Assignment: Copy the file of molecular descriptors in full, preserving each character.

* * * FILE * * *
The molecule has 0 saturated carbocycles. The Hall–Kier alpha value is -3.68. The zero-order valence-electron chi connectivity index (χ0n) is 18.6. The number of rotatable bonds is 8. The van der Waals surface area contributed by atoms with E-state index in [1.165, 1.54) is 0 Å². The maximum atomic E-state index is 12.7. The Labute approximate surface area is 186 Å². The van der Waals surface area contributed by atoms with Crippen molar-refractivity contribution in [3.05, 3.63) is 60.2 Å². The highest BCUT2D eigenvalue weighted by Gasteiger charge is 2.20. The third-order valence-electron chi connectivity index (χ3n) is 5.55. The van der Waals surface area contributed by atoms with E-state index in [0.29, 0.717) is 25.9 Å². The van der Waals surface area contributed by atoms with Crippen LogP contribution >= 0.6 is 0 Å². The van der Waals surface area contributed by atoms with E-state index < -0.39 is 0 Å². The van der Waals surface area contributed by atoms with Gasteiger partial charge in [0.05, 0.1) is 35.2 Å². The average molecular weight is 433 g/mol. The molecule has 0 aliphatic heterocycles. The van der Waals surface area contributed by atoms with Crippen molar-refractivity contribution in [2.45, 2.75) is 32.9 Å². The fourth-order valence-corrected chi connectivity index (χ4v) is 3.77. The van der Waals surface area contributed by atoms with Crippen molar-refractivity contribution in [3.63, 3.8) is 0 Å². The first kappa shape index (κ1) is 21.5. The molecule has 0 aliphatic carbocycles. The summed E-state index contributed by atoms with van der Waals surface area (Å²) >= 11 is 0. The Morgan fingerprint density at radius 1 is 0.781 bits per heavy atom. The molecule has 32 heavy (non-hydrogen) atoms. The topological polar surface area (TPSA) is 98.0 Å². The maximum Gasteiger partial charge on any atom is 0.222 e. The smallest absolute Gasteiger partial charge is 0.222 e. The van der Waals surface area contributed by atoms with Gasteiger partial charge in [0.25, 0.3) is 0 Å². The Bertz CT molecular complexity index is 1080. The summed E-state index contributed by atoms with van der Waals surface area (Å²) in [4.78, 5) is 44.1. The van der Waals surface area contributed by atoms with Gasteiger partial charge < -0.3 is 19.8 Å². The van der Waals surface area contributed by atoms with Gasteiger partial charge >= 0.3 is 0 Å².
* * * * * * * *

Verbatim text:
The molecule has 0 saturated carbocycles. The Hall–Kier alpha value is -3.68. The zero-order valence-electron chi connectivity index (χ0n) is 18.6. The number of rotatable bonds is 8. The van der Waals surface area contributed by atoms with E-state index in [1.165, 1.54) is 0 Å². The maximum atomic E-state index is 12.7. The Labute approximate surface area is 186 Å². The van der Waals surface area contributed by atoms with Crippen molar-refractivity contribution in [3.05, 3.63) is 60.2 Å². The highest BCUT2D eigenvalue weighted by Gasteiger charge is 2.20. The third-order valence-electron chi connectivity index (χ3n) is 5.55. The van der Waals surface area contributed by atoms with E-state index in [0.29, 0.717) is 25.9 Å². The van der Waals surface area contributed by atoms with Crippen LogP contribution >= 0.6 is 0 Å². The van der Waals surface area contributed by atoms with E-state index < -0.39 is 0 Å². The van der Waals surface area contributed by atoms with Gasteiger partial charge in [0.05, 0.1) is 35.2 Å². The average molecular weight is 433 g/mol. The molecule has 0 aliphatic heterocycles. The van der Waals surface area contributed by atoms with Crippen molar-refractivity contribution in [2.45, 2.75) is 32.9 Å². The fourth-order valence-corrected chi connectivity index (χ4v) is 3.77. The van der Waals surface area contributed by atoms with Crippen molar-refractivity contribution in [3.63, 3.8) is 0 Å². The first kappa shape index (κ1) is 21.5. The molecule has 0 aliphatic carbocycles. The summed E-state index contributed by atoms with van der Waals surface area (Å²) >= 11 is 0. The Morgan fingerprint density at radius 1 is 0.781 bits per heavy atom. The molecule has 32 heavy (non-hydrogen) atoms. The topological polar surface area (TPSA) is 98.0 Å². The maximum Gasteiger partial charge on any atom is 0.222 e. The smallest absolute Gasteiger partial charge is 0.222 e. The van der Waals surface area contributed by atoms with Gasteiger partial charge in [0.25, 0.3) is 0 Å². The Bertz CT molecular complexity index is 1080. The summed E-state index contributed by atoms with van der Waals surface area (Å²) in [4.78, 5) is 44.1. The van der Waals surface area contributed by atoms with Gasteiger partial charge < -0.3 is 19.8 Å². The van der Waals surface area contributed by atoms with Gasteiger partial charge >= 0.3 is 0 Å².